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Primary Care Based Disease Management

Primary Care Based Disease Management

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Primary Care Based Disease Management

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  1. Primary Care Based Disease Management VISN 4 MIRECC VA Philadelphia University of Pennsylvania

  2. Delivering Quality MH Care in Primary Care • Epidemiology • Chronic Disease Model • Barriers to quality care • Tools / models to improve quality

  3. Psychiatric Disorders in Primary Care • Diagnoses • Depressive disorders • Anxiety Disorders (PTSD in the VA) • Problem Drinking • Illicit Drugs (VA) • Cognitive Disorders (elderly) • Clinical Features • Common • Often milder than cases seen in behavioral health • Associated with significant suffering, morbidity, disability, excess utilization, and mortality

  4. Barriers to Quality MH Care • Beliefs, experience, and expectations of patients and providers • Silos of care • Competing demands for providers and patients • Disincentives for the implementation of chronic care model

  5. Performance Past Screening

  6. Tools / Models of Care • Education of providers on best practice • Guidelines, CMEs, seminars, etc. • Enhancing referral mechanisms • Provider Adjuncts • Disease management specialist • Technological assists

  7. Three Examples of Research to Enhance Treatment Outcomes • PRISME Study • NIMH PROSPECT Study • Telephone Disease Management • Behavioral Health Laboratory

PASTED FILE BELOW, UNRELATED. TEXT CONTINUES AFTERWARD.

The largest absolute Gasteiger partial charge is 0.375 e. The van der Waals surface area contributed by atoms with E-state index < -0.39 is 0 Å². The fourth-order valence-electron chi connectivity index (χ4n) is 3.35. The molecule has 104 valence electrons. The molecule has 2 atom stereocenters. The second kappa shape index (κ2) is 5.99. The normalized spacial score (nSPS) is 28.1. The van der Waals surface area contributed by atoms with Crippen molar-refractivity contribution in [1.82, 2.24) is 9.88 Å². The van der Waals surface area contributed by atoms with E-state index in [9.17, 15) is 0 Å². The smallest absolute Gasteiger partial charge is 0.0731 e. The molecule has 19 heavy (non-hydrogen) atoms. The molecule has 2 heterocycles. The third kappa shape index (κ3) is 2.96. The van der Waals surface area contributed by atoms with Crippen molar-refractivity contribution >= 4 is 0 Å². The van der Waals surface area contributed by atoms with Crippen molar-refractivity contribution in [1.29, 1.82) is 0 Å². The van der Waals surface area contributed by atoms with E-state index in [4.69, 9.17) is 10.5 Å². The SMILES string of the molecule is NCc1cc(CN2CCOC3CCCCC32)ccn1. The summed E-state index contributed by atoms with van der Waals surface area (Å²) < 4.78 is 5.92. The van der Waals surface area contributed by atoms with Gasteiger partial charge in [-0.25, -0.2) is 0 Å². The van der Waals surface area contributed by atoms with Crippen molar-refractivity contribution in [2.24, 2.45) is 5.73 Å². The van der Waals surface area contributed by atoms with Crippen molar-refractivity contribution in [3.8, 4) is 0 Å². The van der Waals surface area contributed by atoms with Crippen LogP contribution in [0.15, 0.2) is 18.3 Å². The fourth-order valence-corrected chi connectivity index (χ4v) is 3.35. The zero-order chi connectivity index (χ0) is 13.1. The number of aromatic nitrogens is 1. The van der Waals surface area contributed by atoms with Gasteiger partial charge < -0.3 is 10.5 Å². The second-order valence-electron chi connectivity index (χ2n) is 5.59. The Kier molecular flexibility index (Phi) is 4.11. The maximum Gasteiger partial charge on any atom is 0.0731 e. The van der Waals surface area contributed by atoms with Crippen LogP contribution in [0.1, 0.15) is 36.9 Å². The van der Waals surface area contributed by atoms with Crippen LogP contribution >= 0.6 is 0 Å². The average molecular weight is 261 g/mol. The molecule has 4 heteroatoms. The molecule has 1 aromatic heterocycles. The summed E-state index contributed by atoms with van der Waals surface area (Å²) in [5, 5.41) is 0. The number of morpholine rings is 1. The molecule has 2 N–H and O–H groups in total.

8. Timeline of activity in Primary and Specialty Care Penn Dep Ds Mgt PROSPECT PRISM-E BHL 10/99 6/97 3/03 PRISM-E ExTENd TDM II MIRECC DIADS WW TDM I BHL UPBEAT Analysis Depression Monitoring

  9. Study Design • Randomized trial comparing integrated (collaborative) care to referral care • Target conditions • Depression • Anxiety • At-risk Drinking • Study Phases • Screening • Baseline assessment • Follow-up assessments at 3 and 6 months

  10. Treatment Arms • Referral Care • Direct referral to specialty psychiatry (most programs used geriatric specialty mental health programs for all subjects) • Enhancements were made at many sites including appointments within 2 weeks, transportation, reduced or no patient costs • Sites were encouraged to deliver guideline adherent care but no specific treatment was mandated • Integrated (collaborative care) • All sites had staff trained in Brief Alcohol Interventions • Some sites used standardized depression protocols others were optimal clinical care Levkoff S., et. al. (2004)

  11. Engagement in treatment by condition Engagement = at least one contact with the mental health specialist.

  12. Preliminary Findings fromPROSPECTAn NIMH supported study onPrevention of Suicide in Primary Care Elderly: Collaborative Trial

  13. THE TWO PREMISES OF PROSPECT’S INTERVENTION • 1. Effective treatments for depression exist: • PROSPECT has operationalized AHCPR guidelines for use in primary care with the elderly • 2. Guidelines alone do not ensure both correct physician • decisions and patient adherence to treatment. • PROSPECT has added a “depression specialist” to: • assist the physician by providing timely and targeted • patient-specific clinical strategies • encourage patient adherence to treatment through • education and support.

  14. PROSPECTPercent with > 50% reduction in HDRS/24 Scores Among Patients with MDD P=.001 P=0.01 P=0.2

  15. Telephone Based Interventions • Telephone Disease Management is algorithm driven care delivered by a Behavioral Health Specialist. • Enhanced Usual care. The PCP can monitor, treat, and/or refer. The PCP is provided a diagnosis and references for treatment options.

  16. Baseline Characteristics

  17. Improvements with TDM Oslin, et. al. 2003